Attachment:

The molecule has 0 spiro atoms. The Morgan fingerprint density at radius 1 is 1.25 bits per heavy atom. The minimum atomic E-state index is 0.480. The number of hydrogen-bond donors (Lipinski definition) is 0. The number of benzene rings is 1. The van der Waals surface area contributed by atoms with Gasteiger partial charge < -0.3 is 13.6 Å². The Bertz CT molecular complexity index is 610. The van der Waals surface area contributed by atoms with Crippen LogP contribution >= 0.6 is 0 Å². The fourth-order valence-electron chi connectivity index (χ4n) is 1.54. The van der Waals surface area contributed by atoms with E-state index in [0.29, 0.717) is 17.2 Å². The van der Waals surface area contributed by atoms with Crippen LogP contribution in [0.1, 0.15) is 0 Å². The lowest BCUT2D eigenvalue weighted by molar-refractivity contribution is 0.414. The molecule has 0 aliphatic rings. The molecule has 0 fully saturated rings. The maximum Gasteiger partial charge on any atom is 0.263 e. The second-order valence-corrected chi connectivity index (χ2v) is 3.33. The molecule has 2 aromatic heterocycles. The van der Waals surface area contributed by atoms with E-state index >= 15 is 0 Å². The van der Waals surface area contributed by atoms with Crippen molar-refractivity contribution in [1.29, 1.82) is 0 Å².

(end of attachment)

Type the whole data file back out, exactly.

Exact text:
The molecule has 0 spiro atoms. The Morgan fingerprint density at radius 1 is 1.25 bits per heavy atom. The minimum atomic E-state index is 0.480. The number of hydrogen-bond donors (Lipinski definition) is 0. The number of benzene rings is 1. The van der Waals surface area contributed by atoms with Gasteiger partial charge < -0.3 is 13.6 Å². The Bertz CT molecular complexity index is 610. The van der Waals surface area contributed by atoms with Crippen LogP contribution >= 0.6 is 0 Å². The fourth-order valence-electron chi connectivity index (χ4n) is 1.54. The van der Waals surface area contributed by atoms with E-state index in [0.29, 0.717) is 17.2 Å². The van der Waals surface area contributed by atoms with Crippen LogP contribution in [0.1, 0.15) is 0 Å². The lowest BCUT2D eigenvalue weighted by molar-refractivity contribution is 0.414. The molecule has 0 aliphatic rings. The molecule has 0 fully saturated rings. The maximum Gasteiger partial charge on any atom is 0.263 e. The second-order valence-corrected chi connectivity index (χ2v) is 3.33. The molecule has 2 aromatic heterocycles. The van der Waals surface area contributed by atoms with E-state index >= 15 is 0 Å². The van der Waals surface area contributed by atoms with Crippen molar-refractivity contribution in [1.29, 1.82) is 0 Å².